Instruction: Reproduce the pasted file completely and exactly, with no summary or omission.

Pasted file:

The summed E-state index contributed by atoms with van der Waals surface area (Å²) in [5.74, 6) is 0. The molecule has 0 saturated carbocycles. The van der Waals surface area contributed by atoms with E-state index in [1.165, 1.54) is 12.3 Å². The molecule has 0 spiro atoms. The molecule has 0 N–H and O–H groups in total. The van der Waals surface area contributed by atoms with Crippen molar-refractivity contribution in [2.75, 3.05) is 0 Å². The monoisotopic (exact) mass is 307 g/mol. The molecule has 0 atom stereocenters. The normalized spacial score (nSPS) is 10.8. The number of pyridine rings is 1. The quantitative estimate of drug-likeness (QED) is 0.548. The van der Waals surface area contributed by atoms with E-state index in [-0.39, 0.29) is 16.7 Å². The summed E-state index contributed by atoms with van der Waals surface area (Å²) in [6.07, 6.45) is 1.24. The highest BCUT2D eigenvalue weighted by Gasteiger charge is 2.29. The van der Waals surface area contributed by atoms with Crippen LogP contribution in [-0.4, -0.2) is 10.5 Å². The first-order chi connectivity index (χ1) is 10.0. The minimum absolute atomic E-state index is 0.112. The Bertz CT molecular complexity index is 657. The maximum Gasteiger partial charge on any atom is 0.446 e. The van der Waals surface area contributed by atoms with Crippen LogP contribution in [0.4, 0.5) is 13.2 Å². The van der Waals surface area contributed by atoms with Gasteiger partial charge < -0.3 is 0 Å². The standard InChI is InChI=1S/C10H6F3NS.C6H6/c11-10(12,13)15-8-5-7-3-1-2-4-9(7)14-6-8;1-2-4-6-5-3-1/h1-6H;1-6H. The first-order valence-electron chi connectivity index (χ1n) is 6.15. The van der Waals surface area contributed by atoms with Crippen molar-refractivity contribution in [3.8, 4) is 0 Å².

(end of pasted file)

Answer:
The summed E-state index contributed by atoms with van der Waals surface area (Å²) in [5.74, 6) is 0. The molecule has 0 saturated carbocycles. The van der Waals surface area contributed by atoms with E-state index in [1.165, 1.54) is 12.3 Å². The molecule has 0 spiro atoms. The molecule has 0 N–H and O–H groups in total. The van der Waals surface area contributed by atoms with Crippen molar-refractivity contribution in [2.75, 3.05) is 0 Å². The monoisotopic (exact) mass is 307 g/mol. The molecule has 0 atom stereocenters. The normalized spacial score (nSPS) is 10.8. The number of pyridine rings is 1. The quantitative estimate of drug-likeness (QED) is 0.548. The van der Waals surface area contributed by atoms with E-state index in [-0.39, 0.29) is 16.7 Å². The summed E-state index contributed by atoms with van der Waals surface area (Å²) in [6.07, 6.45) is 1.24. The highest BCUT2D eigenvalue weighted by Gasteiger charge is 2.29. The van der Waals surface area contributed by atoms with Crippen LogP contribution in [-0.4, -0.2) is 10.5 Å². The first-order chi connectivity index (χ1) is 10.0. The minimum absolute atomic E-state index is 0.112. The Bertz CT molecular complexity index is 657. The maximum Gasteiger partial charge on any atom is 0.446 e. The van der Waals surface area contributed by atoms with Crippen LogP contribution in [0.4, 0.5) is 13.2 Å². The van der Waals surface area contributed by atoms with Gasteiger partial charge < -0.3 is 0 Å². The standard InChI is InChI=1S/C10H6F3NS.C6H6/c11-10(12,13)15-8-5-7-3-1-2-4-9(7)14-6-8;1-2-4-6-5-3-1/h1-6H;1-6H. The first-order valence-electron chi connectivity index (χ1n) is 6.15. The van der Waals surface area contributed by atoms with Crippen molar-refractivity contribution in [3.8, 4) is 0 Å².